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Texte Style
Local time: 20:38
French to English
Thorough head-on tackle Dec 3, 2014

I agree that you need to do a thorough analysis of each "correction". I personally like to keep a tally of errors and non-errors (i.e. whether or not my text needed correction) and another tally of improvements and deteriorations (i.e. whether the correction resulted in a better or worse text, or whether the modification was purely subjective). This will show at a glance whether there is any justification for negative feedback.

You can comment on each "correction" accordingly and submit your analysis to the client. This will show that you are honest (admitting any real mistakes), thorough, conscientious, sincerely committed to quality etc. As Tiffany says, this can actually be better for you in the long run. A client with a commitment to quality is a joy to work for.

[Edited at 2014-12-03 14:01 GMT]


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Sheila Wilson  Identity Verified
Spain
Local time: 19:38
Member (2007)
English
+ ...
Take the chance to educate your client? Dec 3, 2014

Carmen Grabs wrote:
Now I am being asked to go through the whole file (around 20 pages) and to comment on each comment to say whether this was
-correct
incorrect
preferential

They're giving you the chance to improve those parts you acknowledge as being less than perfect. IMO, you should use that opportunity. I can accept you haven't got time to categorise every change, but it might be a good idea at least to review them all.

I've had one similar experience. I went through all the "tracked changes", accepting the few that were either corrections (a couple of typos) or where the proofreader had hit on a wording that I thought was a definite improvement on my adequate-only phrasing. I also kept a running count of proofreader errors, mainly spaces deleted or added but there were a couple of real errors (e.g. preferential change of adjective without bothering to change the preposition in line). That was quite quick to do as I just scanned all the preferential changes. I sent it back with a quick note to say that I acknowledged and had corrected my few errors, that the proofreader had introduced n errors, notably a and b, and that if they rejected all the remaining changes they'd have (IMO) a perfectly good translation. I was thanked and given more work so I think it did me no harm and was useful to the client.

Do I say: You should have provided me with a glossary.
Or is this something to be expected from a translator to know each word when they accept a Job? I was not Aware of this text having any specific glossary requirements.

It would certainly be an opportunity to discuss the possibility with the client. It's a good idea for all sorts of reasons but I find many clients are reluctant to provide one. Offering to start one from the current translation (for a fee, of course) might be a good idea. Unless it's an agency, they might be a little unsure of what's needed.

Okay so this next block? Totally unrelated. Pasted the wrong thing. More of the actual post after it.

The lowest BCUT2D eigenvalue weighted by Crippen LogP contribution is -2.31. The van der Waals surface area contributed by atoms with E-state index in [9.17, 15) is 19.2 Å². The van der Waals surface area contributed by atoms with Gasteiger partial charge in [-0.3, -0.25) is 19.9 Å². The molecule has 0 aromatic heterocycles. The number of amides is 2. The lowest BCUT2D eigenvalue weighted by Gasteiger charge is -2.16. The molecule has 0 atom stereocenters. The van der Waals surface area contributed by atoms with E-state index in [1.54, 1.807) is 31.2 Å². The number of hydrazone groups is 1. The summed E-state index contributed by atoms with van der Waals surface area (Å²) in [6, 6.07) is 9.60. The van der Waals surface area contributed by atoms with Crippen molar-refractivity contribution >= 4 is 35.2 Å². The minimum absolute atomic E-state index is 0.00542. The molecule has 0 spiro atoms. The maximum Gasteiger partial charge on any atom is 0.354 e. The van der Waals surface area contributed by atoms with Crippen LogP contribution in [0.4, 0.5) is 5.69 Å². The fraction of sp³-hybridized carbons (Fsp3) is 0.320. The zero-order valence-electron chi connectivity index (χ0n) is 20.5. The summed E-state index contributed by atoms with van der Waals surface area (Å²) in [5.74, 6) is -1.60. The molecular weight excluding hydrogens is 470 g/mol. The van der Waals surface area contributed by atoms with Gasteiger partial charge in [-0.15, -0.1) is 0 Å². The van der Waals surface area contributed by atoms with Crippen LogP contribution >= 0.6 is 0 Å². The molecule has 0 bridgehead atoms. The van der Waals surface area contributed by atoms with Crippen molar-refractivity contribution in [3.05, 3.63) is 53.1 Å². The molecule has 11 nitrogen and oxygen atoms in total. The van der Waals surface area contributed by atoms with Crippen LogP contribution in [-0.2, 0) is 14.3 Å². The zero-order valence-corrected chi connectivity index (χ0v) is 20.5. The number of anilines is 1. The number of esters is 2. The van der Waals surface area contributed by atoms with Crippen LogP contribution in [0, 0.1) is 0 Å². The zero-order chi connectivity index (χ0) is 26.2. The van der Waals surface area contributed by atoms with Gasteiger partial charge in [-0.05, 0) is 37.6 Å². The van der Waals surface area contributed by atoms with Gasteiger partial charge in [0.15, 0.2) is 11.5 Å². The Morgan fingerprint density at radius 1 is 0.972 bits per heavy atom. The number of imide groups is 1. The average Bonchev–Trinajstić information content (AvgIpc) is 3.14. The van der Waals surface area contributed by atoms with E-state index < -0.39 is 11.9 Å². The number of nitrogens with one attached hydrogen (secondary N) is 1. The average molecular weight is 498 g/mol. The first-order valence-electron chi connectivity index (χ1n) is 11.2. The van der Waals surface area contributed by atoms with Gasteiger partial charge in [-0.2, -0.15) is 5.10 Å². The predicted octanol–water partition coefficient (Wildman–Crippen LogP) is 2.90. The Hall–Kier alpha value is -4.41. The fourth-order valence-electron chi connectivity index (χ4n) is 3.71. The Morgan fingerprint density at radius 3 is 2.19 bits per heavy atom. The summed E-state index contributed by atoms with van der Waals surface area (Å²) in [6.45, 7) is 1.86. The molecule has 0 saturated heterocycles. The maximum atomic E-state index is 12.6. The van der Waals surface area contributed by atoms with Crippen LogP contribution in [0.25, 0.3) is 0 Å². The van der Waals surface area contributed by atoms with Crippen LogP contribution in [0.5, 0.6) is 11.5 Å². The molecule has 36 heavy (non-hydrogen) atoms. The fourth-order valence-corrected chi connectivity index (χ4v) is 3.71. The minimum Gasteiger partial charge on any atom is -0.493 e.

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Carmen Grabs
Germany
Local time: 20:38
Member (2012)
English to German
+ ...
TOPIC STARTER
I think I should not accept every job .. Dec 3, 2014

the main issues arose and arise when I accept every Project I feel slightly confident with. It's the fear of losing a Client if I don't accept every Project.
But I feel that I Need to Limit this to Projects I feel more confident with.

How do you handle this? How many Projects from different agencies do you accept?



On a different note: I write all letters with small Initials, but somehow they Change to large ...

[Edited at 2014-12-03 14:43 GMT]


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Bernhard Sulzer  Identity Verified
United States
Local time: 14:38
English to German
+ ...
Good client? Dec 3, 2014

Carmen Grabs wrote:

to answer in such busy times!

I will Keep in mind what you wrote and will check the corrections thoroughly. I don't want to lose this Client, they are good, but I don't want to lose my Reputation, either



Hello Carmen,

How do you know this client is a good client? I had assumed you never worked with them before because if you did and there were no problems in the past, it would seem very odd that you get negative feedback now.
If this is a new client, how do you know they are good? Have they paid you an adequate fee for your work yet or are they trying to keep you working on this for quite a while? Which payment terms apply?
If no glossary was provided to you, you are not to be criticized for using terms that clearly are correct (fitting) translations as you determined to the best of your knowledge and based on your research.

You wrote earlier:
Carmen Grabs wrote:
The specific Feedback is the file they return - this one today does not have much of my original text left.